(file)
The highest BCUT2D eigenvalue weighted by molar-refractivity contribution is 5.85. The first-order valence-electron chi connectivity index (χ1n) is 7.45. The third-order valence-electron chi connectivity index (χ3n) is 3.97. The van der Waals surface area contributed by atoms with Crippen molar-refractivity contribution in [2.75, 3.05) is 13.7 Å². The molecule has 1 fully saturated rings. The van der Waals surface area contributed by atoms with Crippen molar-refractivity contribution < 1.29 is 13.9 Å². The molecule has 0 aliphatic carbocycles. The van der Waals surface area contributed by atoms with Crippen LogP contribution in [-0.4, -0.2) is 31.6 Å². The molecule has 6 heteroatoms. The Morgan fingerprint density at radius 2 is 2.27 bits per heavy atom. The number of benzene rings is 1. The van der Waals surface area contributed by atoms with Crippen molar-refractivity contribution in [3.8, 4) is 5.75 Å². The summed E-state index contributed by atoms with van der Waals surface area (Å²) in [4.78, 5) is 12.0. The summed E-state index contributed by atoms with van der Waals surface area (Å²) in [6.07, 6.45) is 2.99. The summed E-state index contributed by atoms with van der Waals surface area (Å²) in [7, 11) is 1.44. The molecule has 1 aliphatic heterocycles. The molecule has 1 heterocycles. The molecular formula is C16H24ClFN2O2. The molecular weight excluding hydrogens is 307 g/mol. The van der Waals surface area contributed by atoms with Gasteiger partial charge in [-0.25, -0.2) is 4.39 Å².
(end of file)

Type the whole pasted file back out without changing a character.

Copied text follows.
The highest BCUT2D eigenvalue weighted by molar-refractivity contribution is 5.85. The first-order valence-electron chi connectivity index (χ1n) is 7.45. The third-order valence-electron chi connectivity index (χ3n) is 3.97. The van der Waals surface area contributed by atoms with Crippen molar-refractivity contribution in [2.75, 3.05) is 13.7 Å². The molecule has 1 fully saturated rings. The van der Waals surface area contributed by atoms with Crippen molar-refractivity contribution < 1.29 is 13.9 Å². The molecule has 0 aliphatic carbocycles. The van der Waals surface area contributed by atoms with Crippen LogP contribution in [-0.4, -0.2) is 31.6 Å². The molecule has 6 heteroatoms. The Morgan fingerprint density at radius 2 is 2.27 bits per heavy atom. The number of benzene rings is 1. The van der Waals surface area contributed by atoms with Crippen molar-refractivity contribution in [3.8, 4) is 5.75 Å². The summed E-state index contributed by atoms with van der Waals surface area (Å²) in [4.78, 5) is 12.0. The summed E-state index contributed by atoms with van der Waals surface area (Å²) in [6.07, 6.45) is 2.99. The summed E-state index contributed by atoms with van der Waals surface area (Å²) in [7, 11) is 1.44. The molecule has 1 aliphatic heterocycles. The molecule has 1 heterocycles. The molecular formula is C16H24ClFN2O2. The molecular weight excluding hydrogens is 307 g/mol. The van der Waals surface area contributed by atoms with Gasteiger partial charge in [-0.25, -0.2) is 4.39 Å².